A new paper from the Evidence Project/PRB, based on a collaboration with Tuungane, a Population, Health, and Environment (PHE) project jointly implemented by The Nature Conservancy and Pathfinder International, expands the evidence base for the impact of integrated PHE programming on resilience, improving livelihoods, and adapting to climate change.
In recent years, the concept of resilience has gained increasing attention as a crucial component in efforts to promote economic growth and development. Meeting demand for voluntary family planning (FP) and helping people adapt to climate change should be central to resilience programs, but are often omitted.
PHE is a promising, integrated development approach for building resilience. PHE programs combine conservation and natural resource management efforts with the development of more diverse livelihood opportunities as well as the provision of FP resources and education, alongside other health interventions like antenatal care, child immunizations, and HIV/AIDS awareness and prevention.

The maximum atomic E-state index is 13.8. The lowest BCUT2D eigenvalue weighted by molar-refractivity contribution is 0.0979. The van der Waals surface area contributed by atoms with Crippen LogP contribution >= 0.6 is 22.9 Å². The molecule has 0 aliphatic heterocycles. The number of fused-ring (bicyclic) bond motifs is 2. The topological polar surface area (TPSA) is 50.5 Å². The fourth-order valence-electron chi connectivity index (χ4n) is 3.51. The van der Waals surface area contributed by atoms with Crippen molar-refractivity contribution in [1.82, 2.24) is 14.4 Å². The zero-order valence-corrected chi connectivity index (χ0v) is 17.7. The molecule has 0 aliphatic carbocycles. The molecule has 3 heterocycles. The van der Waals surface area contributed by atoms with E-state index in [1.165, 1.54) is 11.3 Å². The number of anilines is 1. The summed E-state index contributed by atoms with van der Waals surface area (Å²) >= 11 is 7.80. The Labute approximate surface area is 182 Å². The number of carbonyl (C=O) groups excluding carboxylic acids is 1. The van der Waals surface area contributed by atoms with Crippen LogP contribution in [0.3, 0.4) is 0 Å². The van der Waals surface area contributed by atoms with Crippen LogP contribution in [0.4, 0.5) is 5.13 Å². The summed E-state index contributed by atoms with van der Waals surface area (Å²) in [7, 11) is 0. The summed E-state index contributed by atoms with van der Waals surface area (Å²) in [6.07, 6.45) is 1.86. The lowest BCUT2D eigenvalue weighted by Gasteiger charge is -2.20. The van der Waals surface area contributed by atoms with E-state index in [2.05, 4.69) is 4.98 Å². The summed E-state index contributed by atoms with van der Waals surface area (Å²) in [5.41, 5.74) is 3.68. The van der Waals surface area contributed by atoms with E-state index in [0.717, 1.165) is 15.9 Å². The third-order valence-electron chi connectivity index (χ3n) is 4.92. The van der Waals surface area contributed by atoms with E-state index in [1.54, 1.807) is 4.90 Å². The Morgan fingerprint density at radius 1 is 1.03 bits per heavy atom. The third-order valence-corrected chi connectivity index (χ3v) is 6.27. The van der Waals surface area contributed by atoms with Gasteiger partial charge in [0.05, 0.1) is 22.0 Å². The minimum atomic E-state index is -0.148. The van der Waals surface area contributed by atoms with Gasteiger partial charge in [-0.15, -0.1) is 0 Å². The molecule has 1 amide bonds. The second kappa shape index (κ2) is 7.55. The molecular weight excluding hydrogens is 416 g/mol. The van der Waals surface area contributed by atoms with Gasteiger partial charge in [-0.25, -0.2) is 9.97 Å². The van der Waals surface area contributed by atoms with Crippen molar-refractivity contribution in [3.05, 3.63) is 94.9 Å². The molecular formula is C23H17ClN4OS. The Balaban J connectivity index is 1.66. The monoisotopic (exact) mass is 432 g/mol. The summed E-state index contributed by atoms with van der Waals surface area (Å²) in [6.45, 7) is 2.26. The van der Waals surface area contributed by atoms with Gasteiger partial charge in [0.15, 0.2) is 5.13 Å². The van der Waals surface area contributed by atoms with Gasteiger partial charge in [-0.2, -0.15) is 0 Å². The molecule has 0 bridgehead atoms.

This paper analyzes existing data from the Tuungane Project baseline survey to show the pre-project level of knowledge among village residents regarding their understanding and use of FP, understanding and attitudes toward conservation, and whether or not there are linkages among those issues. The results from this analysis will help build the evidence base on the impacts of PHE programs, particularly the role that the FP component of these programs plays in building resilience, improving livelihoods, and helping people adapt to climate change.